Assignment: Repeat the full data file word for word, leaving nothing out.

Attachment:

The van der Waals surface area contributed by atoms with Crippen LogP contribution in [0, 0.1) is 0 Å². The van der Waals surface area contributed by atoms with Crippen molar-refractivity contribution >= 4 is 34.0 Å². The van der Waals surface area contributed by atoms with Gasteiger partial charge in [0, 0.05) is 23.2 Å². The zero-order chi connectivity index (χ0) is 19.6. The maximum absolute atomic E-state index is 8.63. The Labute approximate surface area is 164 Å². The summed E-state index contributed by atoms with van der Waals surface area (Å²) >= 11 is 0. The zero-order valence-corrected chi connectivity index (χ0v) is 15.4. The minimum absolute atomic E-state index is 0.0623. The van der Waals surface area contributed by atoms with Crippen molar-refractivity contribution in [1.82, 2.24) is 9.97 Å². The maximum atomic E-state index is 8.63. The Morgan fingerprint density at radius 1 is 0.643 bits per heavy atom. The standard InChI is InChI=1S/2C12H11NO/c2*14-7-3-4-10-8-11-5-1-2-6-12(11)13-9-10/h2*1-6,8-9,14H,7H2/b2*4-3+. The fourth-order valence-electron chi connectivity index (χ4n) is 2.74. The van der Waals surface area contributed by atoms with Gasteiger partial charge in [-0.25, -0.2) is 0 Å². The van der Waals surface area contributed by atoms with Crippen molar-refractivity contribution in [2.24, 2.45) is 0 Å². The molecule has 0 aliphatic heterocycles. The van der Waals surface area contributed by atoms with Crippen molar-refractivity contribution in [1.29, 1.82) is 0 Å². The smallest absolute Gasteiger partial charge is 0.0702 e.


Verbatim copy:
The van der Waals surface area contributed by atoms with Crippen LogP contribution in [0, 0.1) is 0 Å². The van der Waals surface area contributed by atoms with Crippen molar-refractivity contribution >= 4 is 34.0 Å². The van der Waals surface area contributed by atoms with Gasteiger partial charge in [0, 0.05) is 23.2 Å². The zero-order chi connectivity index (χ0) is 19.6. The maximum absolute atomic E-state index is 8.63. The Labute approximate surface area is 164 Å². The summed E-state index contributed by atoms with van der Waals surface area (Å²) >= 11 is 0. The zero-order valence-corrected chi connectivity index (χ0v) is 15.4. The minimum absolute atomic E-state index is 0.0623. The van der Waals surface area contributed by atoms with Crippen molar-refractivity contribution in [1.82, 2.24) is 9.97 Å². The maximum atomic E-state index is 8.63. The Morgan fingerprint density at radius 1 is 0.643 bits per heavy atom. The standard InChI is InChI=1S/2C12H11NO/c2*14-7-3-4-10-8-11-5-1-2-6-12(11)13-9-10/h2*1-6,8-9,14H,7H2/b2*4-3+. The fourth-order valence-electron chi connectivity index (χ4n) is 2.74. The van der Waals surface area contributed by atoms with Gasteiger partial charge in [-0.25, -0.2) is 0 Å². The van der Waals surface area contributed by atoms with Crippen molar-refractivity contribution in [2.24, 2.45) is 0 Å². The molecule has 0 aliphatic heterocycles. The van der Waals surface area contributed by atoms with Crippen molar-refractivity contribution in [1.29, 1.82) is 0 Å². The smallest absolute Gasteiger partial charge is 0.0702 e.